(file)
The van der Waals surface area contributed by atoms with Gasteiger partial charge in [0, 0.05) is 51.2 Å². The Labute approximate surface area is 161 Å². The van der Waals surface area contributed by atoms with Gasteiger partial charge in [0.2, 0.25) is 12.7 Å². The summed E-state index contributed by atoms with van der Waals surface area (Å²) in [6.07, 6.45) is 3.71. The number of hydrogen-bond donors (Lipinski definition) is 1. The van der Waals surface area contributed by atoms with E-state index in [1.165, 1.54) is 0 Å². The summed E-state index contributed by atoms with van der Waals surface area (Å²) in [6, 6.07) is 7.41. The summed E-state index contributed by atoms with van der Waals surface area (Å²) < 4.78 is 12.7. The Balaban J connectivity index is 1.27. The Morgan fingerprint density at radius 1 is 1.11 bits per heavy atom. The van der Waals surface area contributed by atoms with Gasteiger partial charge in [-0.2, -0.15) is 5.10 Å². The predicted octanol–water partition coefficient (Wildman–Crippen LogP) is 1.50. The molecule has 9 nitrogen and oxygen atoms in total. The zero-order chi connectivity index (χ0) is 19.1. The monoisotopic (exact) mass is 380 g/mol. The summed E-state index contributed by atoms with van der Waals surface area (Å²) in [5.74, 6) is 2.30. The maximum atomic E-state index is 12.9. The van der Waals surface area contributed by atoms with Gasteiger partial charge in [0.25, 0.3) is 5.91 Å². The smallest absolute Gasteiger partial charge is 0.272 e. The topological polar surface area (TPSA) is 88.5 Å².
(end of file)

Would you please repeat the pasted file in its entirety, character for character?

The van der Waals surface area contributed by atoms with Gasteiger partial charge in [0, 0.05) is 51.2 Å². The Labute approximate surface area is 161 Å². The van der Waals surface area contributed by atoms with Gasteiger partial charge in [0.2, 0.25) is 12.7 Å². The summed E-state index contributed by atoms with van der Waals surface area (Å²) in [6.07, 6.45) is 3.71. The number of hydrogen-bond donors (Lipinski definition) is 1. The van der Waals surface area contributed by atoms with E-state index in [1.165, 1.54) is 0 Å². The summed E-state index contributed by atoms with van der Waals surface area (Å²) in [6, 6.07) is 7.41. The summed E-state index contributed by atoms with van der Waals surface area (Å²) < 4.78 is 12.7. The Balaban J connectivity index is 1.27. The Morgan fingerprint density at radius 1 is 1.11 bits per heavy atom. The van der Waals surface area contributed by atoms with Gasteiger partial charge in [-0.2, -0.15) is 5.10 Å². The predicted octanol–water partition coefficient (Wildman–Crippen LogP) is 1.50. The molecule has 9 nitrogen and oxygen atoms in total. The zero-order chi connectivity index (χ0) is 19.1. The monoisotopic (exact) mass is 380 g/mol. The summed E-state index contributed by atoms with van der Waals surface area (Å²) in [5.74, 6) is 2.30. The maximum atomic E-state index is 12.9. The van der Waals surface area contributed by atoms with Gasteiger partial charge in [0.25, 0.3) is 5.91 Å². The smallest absolute Gasteiger partial charge is 0.272 e. The topological polar surface area (TPSA) is 88.5 Å².